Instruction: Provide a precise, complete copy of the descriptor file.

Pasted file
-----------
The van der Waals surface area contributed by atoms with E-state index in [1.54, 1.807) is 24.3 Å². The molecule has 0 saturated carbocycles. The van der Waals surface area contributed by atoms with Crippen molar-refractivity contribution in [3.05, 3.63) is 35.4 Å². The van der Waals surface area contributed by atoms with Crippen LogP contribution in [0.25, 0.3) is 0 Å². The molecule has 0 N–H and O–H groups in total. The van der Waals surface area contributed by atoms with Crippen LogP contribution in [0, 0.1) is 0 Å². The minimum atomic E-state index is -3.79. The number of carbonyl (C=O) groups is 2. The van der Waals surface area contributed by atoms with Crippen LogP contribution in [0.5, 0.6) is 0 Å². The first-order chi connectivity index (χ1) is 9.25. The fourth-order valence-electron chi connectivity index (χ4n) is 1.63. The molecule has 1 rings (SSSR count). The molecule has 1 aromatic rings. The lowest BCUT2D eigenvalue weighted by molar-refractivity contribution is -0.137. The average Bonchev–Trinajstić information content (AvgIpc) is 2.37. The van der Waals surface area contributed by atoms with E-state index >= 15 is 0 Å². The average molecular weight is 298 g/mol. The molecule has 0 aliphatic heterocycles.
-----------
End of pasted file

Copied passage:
The van der Waals surface area contributed by atoms with E-state index in [1.54, 1.807) is 24.3 Å². The molecule has 0 saturated carbocycles. The van der Waals surface area contributed by atoms with Crippen molar-refractivity contribution in [3.05, 3.63) is 35.4 Å². The van der Waals surface area contributed by atoms with Crippen LogP contribution in [0.25, 0.3) is 0 Å². The molecule has 0 N–H and O–H groups in total. The van der Waals surface area contributed by atoms with Crippen LogP contribution in [0, 0.1) is 0 Å². The minimum atomic E-state index is -3.79. The number of carbonyl (C=O) groups is 2. The van der Waals surface area contributed by atoms with Crippen LogP contribution in [0.5, 0.6) is 0 Å². The first-order chi connectivity index (χ1) is 9.25. The fourth-order valence-electron chi connectivity index (χ4n) is 1.63. The molecule has 1 rings (SSSR count). The molecule has 1 aromatic rings. The lowest BCUT2D eigenvalue weighted by molar-refractivity contribution is -0.137. The average Bonchev–Trinajstić information content (AvgIpc) is 2.37. The van der Waals surface area contributed by atoms with E-state index >= 15 is 0 Å². The average molecular weight is 298 g/mol. The molecule has 0 aliphatic heterocycles.